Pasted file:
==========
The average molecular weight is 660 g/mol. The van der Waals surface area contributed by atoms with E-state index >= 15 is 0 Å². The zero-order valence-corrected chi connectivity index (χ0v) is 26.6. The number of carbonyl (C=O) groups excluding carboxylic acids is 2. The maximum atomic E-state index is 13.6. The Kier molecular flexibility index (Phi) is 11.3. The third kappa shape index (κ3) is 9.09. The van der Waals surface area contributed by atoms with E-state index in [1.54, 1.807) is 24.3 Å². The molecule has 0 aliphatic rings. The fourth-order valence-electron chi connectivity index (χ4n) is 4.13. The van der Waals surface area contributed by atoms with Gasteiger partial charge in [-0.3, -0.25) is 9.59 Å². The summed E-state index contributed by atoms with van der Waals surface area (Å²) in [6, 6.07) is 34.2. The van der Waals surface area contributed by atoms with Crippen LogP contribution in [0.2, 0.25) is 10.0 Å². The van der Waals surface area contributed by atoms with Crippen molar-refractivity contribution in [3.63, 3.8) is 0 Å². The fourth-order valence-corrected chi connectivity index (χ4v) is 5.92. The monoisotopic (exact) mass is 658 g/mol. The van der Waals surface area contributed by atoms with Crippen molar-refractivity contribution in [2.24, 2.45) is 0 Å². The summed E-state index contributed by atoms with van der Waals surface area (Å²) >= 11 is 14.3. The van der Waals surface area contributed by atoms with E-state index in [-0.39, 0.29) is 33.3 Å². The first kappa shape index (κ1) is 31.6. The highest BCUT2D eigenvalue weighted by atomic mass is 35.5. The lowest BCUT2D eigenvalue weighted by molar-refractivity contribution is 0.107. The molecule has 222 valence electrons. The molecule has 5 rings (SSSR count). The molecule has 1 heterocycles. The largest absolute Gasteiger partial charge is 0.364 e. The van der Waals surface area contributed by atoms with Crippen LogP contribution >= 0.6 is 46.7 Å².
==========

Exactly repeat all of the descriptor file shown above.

The average molecular weight is 660 g/mol. The van der Waals surface area contributed by atoms with E-state index >= 15 is 0 Å². The zero-order valence-corrected chi connectivity index (χ0v) is 26.6. The number of carbonyl (C=O) groups excluding carboxylic acids is 2. The maximum atomic E-state index is 13.6. The Kier molecular flexibility index (Phi) is 11.3. The third kappa shape index (κ3) is 9.09. The van der Waals surface area contributed by atoms with E-state index in [1.54, 1.807) is 24.3 Å². The molecule has 0 aliphatic rings. The fourth-order valence-electron chi connectivity index (χ4n) is 4.13. The van der Waals surface area contributed by atoms with Gasteiger partial charge in [-0.3, -0.25) is 9.59 Å². The summed E-state index contributed by atoms with van der Waals surface area (Å²) in [6, 6.07) is 34.2. The van der Waals surface area contributed by atoms with Crippen LogP contribution in [0.2, 0.25) is 10.0 Å². The van der Waals surface area contributed by atoms with Crippen molar-refractivity contribution in [3.63, 3.8) is 0 Å². The fourth-order valence-corrected chi connectivity index (χ4v) is 5.92. The monoisotopic (exact) mass is 658 g/mol. The van der Waals surface area contributed by atoms with Crippen molar-refractivity contribution in [2.24, 2.45) is 0 Å². The summed E-state index contributed by atoms with van der Waals surface area (Å²) >= 11 is 14.3. The van der Waals surface area contributed by atoms with E-state index in [-0.39, 0.29) is 33.3 Å². The first kappa shape index (κ1) is 31.6. The highest BCUT2D eigenvalue weighted by atomic mass is 35.5. The lowest BCUT2D eigenvalue weighted by molar-refractivity contribution is 0.107. The molecule has 222 valence electrons. The molecule has 5 rings (SSSR count). The molecule has 1 heterocycles. The largest absolute Gasteiger partial charge is 0.364 e. The van der Waals surface area contributed by atoms with Crippen LogP contribution >= 0.6 is 46.7 Å².